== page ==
The desperation was evident in an interview Bangabandhu gave to the Sunday Times. “What do you do about the currency? Where do you get food? Industries are dead. Commerce is dead. How do you start them again? What do you do about defence? I have no administration. Where do I get one? Tell me, how do you start a country?” he remarked to his interviewer six days after the jubilant reception he received at the Suhrawardy Uddyan.
The first move he made to run the country had cost him dearly. Unlike the overwhelming numbers of army-men and members of the police, with a few honourable exceptions, the bureaucrats remained in the service of the Pakistani occupation forces. When Bangladesh became independent on December 16, 1971, they quickly jumped on the bandwagon, proclaiming their new-found nationalism. So did many other opportunistic elements who were derisively dubbed the ’16th Division’, Mascarenhas says. Mujib turned to the 16th Division in the bureaucracy to run Bangladesh. “It was one of the fundamental mistakes he made in his three and half years in the helm,” Ataus Samad says. “It has been said that Castro told him not to run an independent country with the help of officials experienced in running a colonial administration. He advised an overhaul in the administration during the Non-Aligned Summit in Algiers, in 1973, where the two met for the first and the last time. But Mujib didn’t listen to that suggestion,” Samad continues.
So about 11,00,000 government certified freedom fighters, at the very outset of the independence, felt ignored and excluded from the reconstruction of the new country. Though Mujib offered the FFs to join the armed forces, only 8,000 turned up and they were absorbed in the Jatiya Rakkhi Bahini; officially it was the national militia, in practice, it behaved like a private army of the ruling party.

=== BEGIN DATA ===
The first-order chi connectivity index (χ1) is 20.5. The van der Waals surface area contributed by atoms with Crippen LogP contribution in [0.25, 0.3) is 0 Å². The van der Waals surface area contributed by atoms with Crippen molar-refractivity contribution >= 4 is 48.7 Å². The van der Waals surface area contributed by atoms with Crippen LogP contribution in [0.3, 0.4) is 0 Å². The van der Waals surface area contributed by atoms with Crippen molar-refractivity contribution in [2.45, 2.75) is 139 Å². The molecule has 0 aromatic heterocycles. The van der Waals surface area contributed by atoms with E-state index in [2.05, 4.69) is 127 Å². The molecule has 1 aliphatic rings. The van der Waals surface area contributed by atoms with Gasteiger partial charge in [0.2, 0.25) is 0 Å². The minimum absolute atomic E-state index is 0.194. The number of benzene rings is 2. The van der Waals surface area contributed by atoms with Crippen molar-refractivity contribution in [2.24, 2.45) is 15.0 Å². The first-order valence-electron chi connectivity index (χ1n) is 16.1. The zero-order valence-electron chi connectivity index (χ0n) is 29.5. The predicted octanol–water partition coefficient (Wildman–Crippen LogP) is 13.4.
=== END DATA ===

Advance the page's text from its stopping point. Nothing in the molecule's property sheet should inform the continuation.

Prime Minister Bangabandhu Sheikh Mujibur Rahman in the parliament, 1973.
In contrast to the above administrative failures Bangabandhu’s government produced a very important success: a Constitution was framed on November 4, 1972, enshrining most of the noblest of principles found in any other constitution. On December 16 that year it took effect. “It was a Herculean task, and it was done, unbelievably, within a year of our independence. It was like France after the bourgeois revolution; the Constitution guaranteed every basic right of the citizens. It was the finest document of liberal democracy,” Nafia says. Democracy, socialism, nationalism and secularism were made the four basic guiding principles of the newly liberated country. Mascarenhas, too, believes Bangladesh “had a Constitution, which any country could be proud of.”
The first general election, held in 1973, in the independent Bangladesh was smooth sailing for Bangabandhu and the Awami League. In a landslide victory, the party won 307 out of the 315 of the total seats in the Jatiya Sangsad. Maulana Bhashani, the octogenarian leader of the National Awami Party saw the election result, according to a Guardian report, as “the signal for the arrival of undiluted socialism.”